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As a Trust that supports adults with learning disabilities – we know how important it is for all families to be able to enjoy a great day out.
Over a 1/4 million people need “Changing Places” toilets to enable them to get out and about and enjoy the day-to-day activities many of us take for granted so in the new building there are changing facilities that anyone with a disability can use.
Changing Places toilets provide:
• A height adjustable changing bench
• A tracking hoist system• Adequate space in the changing area for the disabled person and up to two carers
• A centrally placed toilet with room either side for the carers
• A non-slip floor
Mum, Sarah Gooderham told us “ we are so excited to be able to visit as a family. In the past we have only been able to spend a morning in certain places because of lack of changing facilities making us feel rather guilty when it comes to having to refuse my able bodied son to stay and enjoy the rest of the day. This is a huge thing many people just don’t understand.”
For more information on Changing Places please visit
Looking for a great day out this May half term? Join us at the Aldingbourne Country Centre where we have a fun packed week of events, with something for the whole family to enjoy.
On Bank Holiday Monday 27th May, we are hosting our ever popular splash about day. It’s all about ‘Kid’s revenge’, and a chance for you, your friends and our staff to have a huge water fight!
For Tuesday 28th and Wednesday 29th, get ready to jump around with bounce about day. Children can have fun bouncing around on a variety of different bouncy castles, tailored to different age groups, with one especially for children with disabilities.
Falconry day on Thursday 30th will be hosted by First Class Falconry, as they present displays of their birds of prey at selected times throughout the day. There will also be an opportunity to ask questions and even hold some of the birds.
Then on Friday 31st it’s Reptile day with Tom’s Talking Reptiles, an opportunity to learn about reptiles, and experience handling spiders, lizards and snakes.
Also, new for 2019 we have our ‘Sand and Water’ play area, where our younger visitors can have fun whilst learning within a variety of sand pits and water zones all located in a safe play area. We have a few buckets and spades available to use it is advisable for children to bring their own.
If you like the idea of supporting a local charity by having fun, the Aldingbourne Country Centre is well worth a visit. Open everyday from 10am until 4.30pm. With a woodland walk, open farm, mini golf, sand and water play area, wooden train and castle play area, and delicious locally sourced and home-cooked food in our own onsite café which features an indoor slide.
We were excited to welcome the South East Region Morris Reg Club to the Aldingbourne Trust today, 14th May. Visiting for their annual Spring Run and lunch, there was much excitement from our visitors and clients to see the vintage cars arrive. Showcasing a selection of their club cars, which are mostly pre-1940s, in our car park situated outside our new building at the Aldingbourne Country Centre.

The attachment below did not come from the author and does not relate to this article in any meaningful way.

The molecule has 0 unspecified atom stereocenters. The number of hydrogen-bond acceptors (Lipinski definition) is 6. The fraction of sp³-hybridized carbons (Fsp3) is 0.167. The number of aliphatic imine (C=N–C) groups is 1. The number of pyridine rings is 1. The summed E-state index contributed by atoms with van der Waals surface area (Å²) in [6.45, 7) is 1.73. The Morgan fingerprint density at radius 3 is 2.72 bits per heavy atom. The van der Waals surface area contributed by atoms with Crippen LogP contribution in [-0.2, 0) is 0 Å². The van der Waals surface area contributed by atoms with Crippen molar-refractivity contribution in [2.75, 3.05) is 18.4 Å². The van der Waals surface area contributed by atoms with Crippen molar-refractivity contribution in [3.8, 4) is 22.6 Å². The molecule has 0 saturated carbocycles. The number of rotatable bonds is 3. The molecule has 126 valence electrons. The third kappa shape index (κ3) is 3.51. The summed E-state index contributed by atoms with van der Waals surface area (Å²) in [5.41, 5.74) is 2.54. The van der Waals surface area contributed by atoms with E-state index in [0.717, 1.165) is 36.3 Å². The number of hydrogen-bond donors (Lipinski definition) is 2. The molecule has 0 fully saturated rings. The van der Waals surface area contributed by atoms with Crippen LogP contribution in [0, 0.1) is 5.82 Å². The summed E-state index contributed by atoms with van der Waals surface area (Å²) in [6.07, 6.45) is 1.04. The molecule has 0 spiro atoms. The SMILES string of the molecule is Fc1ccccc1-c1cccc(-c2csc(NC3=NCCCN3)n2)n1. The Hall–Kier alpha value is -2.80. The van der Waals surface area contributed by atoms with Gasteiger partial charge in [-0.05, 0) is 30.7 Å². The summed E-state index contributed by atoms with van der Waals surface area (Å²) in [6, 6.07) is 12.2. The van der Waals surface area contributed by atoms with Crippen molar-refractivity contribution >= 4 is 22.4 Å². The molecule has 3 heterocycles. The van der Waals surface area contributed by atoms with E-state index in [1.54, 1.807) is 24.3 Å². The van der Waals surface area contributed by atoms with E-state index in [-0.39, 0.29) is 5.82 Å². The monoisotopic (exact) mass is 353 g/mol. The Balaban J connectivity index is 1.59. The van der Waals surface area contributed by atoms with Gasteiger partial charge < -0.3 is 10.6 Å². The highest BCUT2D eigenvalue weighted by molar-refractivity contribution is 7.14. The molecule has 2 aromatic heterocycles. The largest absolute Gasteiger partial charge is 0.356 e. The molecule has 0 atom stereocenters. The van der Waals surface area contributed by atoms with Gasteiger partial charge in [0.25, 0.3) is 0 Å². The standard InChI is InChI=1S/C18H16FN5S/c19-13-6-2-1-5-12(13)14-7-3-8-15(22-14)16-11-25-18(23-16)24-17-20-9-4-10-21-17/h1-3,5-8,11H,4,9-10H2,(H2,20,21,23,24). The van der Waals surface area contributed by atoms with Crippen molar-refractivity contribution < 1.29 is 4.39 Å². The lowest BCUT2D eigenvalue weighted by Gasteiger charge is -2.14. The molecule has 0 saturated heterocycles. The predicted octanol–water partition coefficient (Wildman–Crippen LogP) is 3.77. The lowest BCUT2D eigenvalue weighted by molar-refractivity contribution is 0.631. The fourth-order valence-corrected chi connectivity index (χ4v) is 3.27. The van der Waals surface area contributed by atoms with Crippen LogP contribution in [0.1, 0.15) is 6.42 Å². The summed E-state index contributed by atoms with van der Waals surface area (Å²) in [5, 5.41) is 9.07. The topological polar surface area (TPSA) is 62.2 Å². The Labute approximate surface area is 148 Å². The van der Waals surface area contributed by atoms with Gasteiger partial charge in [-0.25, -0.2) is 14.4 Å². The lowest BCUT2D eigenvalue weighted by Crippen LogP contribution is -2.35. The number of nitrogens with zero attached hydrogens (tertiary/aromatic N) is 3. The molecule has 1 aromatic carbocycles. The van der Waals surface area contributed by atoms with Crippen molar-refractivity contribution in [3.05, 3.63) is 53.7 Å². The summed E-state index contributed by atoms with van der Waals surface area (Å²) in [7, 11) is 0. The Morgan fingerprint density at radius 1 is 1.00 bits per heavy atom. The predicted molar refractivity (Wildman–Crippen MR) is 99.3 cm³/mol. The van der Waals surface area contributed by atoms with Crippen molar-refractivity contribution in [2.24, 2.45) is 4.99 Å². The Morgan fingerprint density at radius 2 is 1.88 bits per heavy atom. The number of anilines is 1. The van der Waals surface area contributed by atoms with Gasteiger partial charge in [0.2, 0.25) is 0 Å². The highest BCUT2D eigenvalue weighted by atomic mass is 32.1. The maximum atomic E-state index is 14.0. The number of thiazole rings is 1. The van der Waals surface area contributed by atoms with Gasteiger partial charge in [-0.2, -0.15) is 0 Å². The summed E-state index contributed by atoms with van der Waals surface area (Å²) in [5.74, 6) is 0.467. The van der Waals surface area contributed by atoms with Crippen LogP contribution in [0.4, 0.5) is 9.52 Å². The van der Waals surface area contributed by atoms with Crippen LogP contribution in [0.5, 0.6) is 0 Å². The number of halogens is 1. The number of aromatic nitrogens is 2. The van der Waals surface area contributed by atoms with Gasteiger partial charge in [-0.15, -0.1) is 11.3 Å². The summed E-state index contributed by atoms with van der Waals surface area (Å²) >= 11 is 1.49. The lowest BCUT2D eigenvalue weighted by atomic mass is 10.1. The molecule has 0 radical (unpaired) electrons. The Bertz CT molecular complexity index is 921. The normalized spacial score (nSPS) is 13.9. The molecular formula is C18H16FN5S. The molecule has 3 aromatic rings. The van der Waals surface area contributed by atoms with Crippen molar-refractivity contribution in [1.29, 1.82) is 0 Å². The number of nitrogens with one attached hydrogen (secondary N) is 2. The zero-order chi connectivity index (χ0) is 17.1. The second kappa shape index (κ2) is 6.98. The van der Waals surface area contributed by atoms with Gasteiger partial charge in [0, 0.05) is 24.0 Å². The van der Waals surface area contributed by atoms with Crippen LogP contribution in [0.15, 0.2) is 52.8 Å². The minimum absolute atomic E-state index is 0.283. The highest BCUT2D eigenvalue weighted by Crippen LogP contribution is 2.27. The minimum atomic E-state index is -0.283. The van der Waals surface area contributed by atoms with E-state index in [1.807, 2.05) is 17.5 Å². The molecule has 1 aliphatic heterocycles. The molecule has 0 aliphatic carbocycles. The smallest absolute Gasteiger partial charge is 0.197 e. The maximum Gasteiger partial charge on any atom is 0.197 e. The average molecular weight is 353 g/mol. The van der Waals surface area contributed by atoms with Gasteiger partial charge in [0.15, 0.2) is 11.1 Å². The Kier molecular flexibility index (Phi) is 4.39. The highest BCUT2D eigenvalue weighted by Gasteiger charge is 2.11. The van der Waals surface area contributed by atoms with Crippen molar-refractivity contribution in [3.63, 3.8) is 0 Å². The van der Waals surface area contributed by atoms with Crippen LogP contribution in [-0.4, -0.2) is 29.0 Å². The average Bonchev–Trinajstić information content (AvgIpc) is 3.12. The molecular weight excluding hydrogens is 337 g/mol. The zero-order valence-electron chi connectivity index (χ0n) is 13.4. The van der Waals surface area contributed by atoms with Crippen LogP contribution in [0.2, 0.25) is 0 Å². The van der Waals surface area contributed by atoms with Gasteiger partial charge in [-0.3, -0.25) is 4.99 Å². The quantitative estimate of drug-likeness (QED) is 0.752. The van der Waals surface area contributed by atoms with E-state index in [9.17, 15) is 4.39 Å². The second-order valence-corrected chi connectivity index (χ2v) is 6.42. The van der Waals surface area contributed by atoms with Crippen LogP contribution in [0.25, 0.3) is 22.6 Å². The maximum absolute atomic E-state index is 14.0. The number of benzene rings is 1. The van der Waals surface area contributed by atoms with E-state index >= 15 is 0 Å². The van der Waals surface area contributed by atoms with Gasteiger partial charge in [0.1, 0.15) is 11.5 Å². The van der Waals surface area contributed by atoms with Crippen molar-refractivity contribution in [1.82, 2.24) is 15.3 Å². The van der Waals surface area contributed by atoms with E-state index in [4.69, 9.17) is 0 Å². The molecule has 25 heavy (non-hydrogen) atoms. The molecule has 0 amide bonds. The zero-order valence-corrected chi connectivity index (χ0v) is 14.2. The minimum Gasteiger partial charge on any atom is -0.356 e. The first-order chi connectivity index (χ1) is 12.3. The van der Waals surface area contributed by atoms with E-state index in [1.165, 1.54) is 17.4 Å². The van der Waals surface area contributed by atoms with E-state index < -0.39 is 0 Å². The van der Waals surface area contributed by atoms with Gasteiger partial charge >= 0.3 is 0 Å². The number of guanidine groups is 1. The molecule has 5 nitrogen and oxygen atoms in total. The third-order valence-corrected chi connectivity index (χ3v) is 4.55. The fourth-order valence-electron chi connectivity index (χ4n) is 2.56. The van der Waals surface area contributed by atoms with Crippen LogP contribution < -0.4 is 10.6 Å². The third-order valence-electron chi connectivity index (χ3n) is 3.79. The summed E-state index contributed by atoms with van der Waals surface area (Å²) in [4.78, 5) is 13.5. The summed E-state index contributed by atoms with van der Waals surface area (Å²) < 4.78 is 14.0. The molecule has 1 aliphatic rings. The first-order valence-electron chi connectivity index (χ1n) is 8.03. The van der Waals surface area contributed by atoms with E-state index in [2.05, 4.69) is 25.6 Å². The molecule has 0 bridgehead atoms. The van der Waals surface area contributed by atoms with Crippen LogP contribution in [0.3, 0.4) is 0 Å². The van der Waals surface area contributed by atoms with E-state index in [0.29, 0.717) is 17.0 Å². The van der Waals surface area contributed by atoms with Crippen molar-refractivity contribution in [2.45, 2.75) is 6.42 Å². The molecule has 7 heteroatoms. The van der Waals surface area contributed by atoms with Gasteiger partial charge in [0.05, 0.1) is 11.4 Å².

If you are a member of a local car club, and you are looking for the perfect place for your annual meet up, lunch or afternoon tea, please contact us email@example.com.
BAGS of help for the environment is being achieved with a Fontwell charity’s new venture.
The Aldingbourne Trust has its own reusable bags to raise funds for its work with adults with learning disabilities and autism, thanks to the mother of a volunteer at its country centre.
Cathy Tiley ensures empty hessian bags are no has-beens by using her sewing skills to create the long-lasting goods. She is working with the earthworks project at the centre, just north of the A27, to print and sew on the trust’s logo.
Gill Nudds, the earthworks project lead, said: “This is such a fantastic opportunity for the people we are supporting in our department. It is a completely new set of skills they will gain.”
The wood team has also got involved. Its project lead, Brian Alden, was given an old leather sofa which Cathy stripped for the bag handles. She came back to the UK after 30 years abroad when her husband started a job in London. Their four children had grown up and she wanted to make good use of her time.
Two of her children work at a coffee roasters and tea merchant and Cathy noticed piles of coffee sacks made out of hessian. With the 5p levy on plastic bags, Cathy realised the unwanted items could become sturdy and practical shopping bags. One of her sons, Ed, had begun to volunteer at the country centre and Cathy wanted to offer help. She said: “We all have a connection to someone with a learning disability in some way. The difference in Ed has been remarkable and he is in such a better place now, which is fantastic. It is now my turn to give something back.”